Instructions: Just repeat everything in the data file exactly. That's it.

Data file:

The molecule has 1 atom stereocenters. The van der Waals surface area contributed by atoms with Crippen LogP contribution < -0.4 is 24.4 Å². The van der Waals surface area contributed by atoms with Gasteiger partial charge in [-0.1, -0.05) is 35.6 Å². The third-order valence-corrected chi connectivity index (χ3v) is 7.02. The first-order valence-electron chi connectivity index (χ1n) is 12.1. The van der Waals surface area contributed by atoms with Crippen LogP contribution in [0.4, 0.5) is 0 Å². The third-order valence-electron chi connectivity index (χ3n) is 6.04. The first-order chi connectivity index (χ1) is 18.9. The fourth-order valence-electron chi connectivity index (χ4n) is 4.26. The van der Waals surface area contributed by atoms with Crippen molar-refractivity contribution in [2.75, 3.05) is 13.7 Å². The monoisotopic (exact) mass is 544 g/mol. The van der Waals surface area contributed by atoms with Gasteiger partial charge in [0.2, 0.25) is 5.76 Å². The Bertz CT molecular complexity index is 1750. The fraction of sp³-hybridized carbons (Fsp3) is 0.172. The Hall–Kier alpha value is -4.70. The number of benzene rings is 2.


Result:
The molecule has 1 atom stereocenters. The van der Waals surface area contributed by atoms with Crippen LogP contribution < -0.4 is 24.4 Å². The van der Waals surface area contributed by atoms with Gasteiger partial charge in [-0.1, -0.05) is 35.6 Å². The third-order valence-corrected chi connectivity index (χ3v) is 7.02. The first-order valence-electron chi connectivity index (χ1n) is 12.1. The van der Waals surface area contributed by atoms with Crippen LogP contribution in [0.4, 0.5) is 0 Å². The third-order valence-electron chi connectivity index (χ3n) is 6.04. The first-order chi connectivity index (χ1) is 18.9. The fourth-order valence-electron chi connectivity index (χ4n) is 4.26. The van der Waals surface area contributed by atoms with Crippen molar-refractivity contribution in [2.75, 3.05) is 13.7 Å². The monoisotopic (exact) mass is 544 g/mol. The van der Waals surface area contributed by atoms with Gasteiger partial charge in [0.2, 0.25) is 5.76 Å². The Bertz CT molecular complexity index is 1750. The fraction of sp³-hybridized carbons (Fsp3) is 0.172. The Hall–Kier alpha value is -4.70. The number of benzene rings is 2.